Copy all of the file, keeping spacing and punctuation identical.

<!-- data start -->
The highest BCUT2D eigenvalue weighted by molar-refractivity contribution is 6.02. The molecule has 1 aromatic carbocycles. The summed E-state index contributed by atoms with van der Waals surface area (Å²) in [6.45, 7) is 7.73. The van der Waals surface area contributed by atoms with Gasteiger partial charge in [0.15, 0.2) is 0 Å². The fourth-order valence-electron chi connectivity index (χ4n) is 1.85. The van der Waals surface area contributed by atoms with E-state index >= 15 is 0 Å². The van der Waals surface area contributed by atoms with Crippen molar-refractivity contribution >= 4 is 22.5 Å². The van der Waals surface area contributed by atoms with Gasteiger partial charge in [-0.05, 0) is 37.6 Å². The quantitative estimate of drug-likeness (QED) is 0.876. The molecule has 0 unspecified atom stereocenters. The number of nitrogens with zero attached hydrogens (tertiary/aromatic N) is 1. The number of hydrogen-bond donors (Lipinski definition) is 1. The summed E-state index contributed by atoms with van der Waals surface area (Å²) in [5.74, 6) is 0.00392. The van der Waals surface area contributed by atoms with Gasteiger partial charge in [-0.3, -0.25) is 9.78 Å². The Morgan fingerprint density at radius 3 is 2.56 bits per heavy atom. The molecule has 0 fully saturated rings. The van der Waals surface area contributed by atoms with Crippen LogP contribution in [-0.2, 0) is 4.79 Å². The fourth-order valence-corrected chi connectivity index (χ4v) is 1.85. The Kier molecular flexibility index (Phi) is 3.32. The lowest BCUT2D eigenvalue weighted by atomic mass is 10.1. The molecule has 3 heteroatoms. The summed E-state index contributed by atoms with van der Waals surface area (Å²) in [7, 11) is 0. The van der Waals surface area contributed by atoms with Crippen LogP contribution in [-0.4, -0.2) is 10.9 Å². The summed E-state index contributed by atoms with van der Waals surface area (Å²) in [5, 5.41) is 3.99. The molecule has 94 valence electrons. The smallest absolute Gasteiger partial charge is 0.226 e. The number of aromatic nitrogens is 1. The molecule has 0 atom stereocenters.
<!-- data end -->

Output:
The highest BCUT2D eigenvalue weighted by molar-refractivity contribution is 6.02. The molecule has 1 aromatic carbocycles. The summed E-state index contributed by atoms with van der Waals surface area (Å²) in [6.45, 7) is 7.73. The van der Waals surface area contributed by atoms with Gasteiger partial charge in [0.15, 0.2) is 0 Å². The fourth-order valence-electron chi connectivity index (χ4n) is 1.85. The van der Waals surface area contributed by atoms with E-state index >= 15 is 0 Å². The van der Waals surface area contributed by atoms with Crippen molar-refractivity contribution >= 4 is 22.5 Å². The van der Waals surface area contributed by atoms with Gasteiger partial charge in [-0.05, 0) is 37.6 Å². The quantitative estimate of drug-likeness (QED) is 0.876. The molecule has 0 unspecified atom stereocenters. The number of nitrogens with zero attached hydrogens (tertiary/aromatic N) is 1. The number of hydrogen-bond donors (Lipinski definition) is 1. The summed E-state index contributed by atoms with van der Waals surface area (Å²) in [5.74, 6) is 0.00392. The van der Waals surface area contributed by atoms with Gasteiger partial charge in [-0.3, -0.25) is 9.78 Å². The Morgan fingerprint density at radius 3 is 2.56 bits per heavy atom. The molecule has 0 fully saturated rings. The van der Waals surface area contributed by atoms with Crippen LogP contribution in [-0.2, 0) is 4.79 Å². The fourth-order valence-corrected chi connectivity index (χ4v) is 1.85. The Kier molecular flexibility index (Phi) is 3.32. The lowest BCUT2D eigenvalue weighted by atomic mass is 10.1. The molecule has 3 heteroatoms. The summed E-state index contributed by atoms with van der Waals surface area (Å²) in [7, 11) is 0. The van der Waals surface area contributed by atoms with Crippen LogP contribution in [-0.4, -0.2) is 10.9 Å². The summed E-state index contributed by atoms with van der Waals surface area (Å²) in [5, 5.41) is 3.99. The molecule has 94 valence electrons. The smallest absolute Gasteiger partial charge is 0.226 e. The number of aromatic nitrogens is 1. The molecule has 0 atom stereocenters.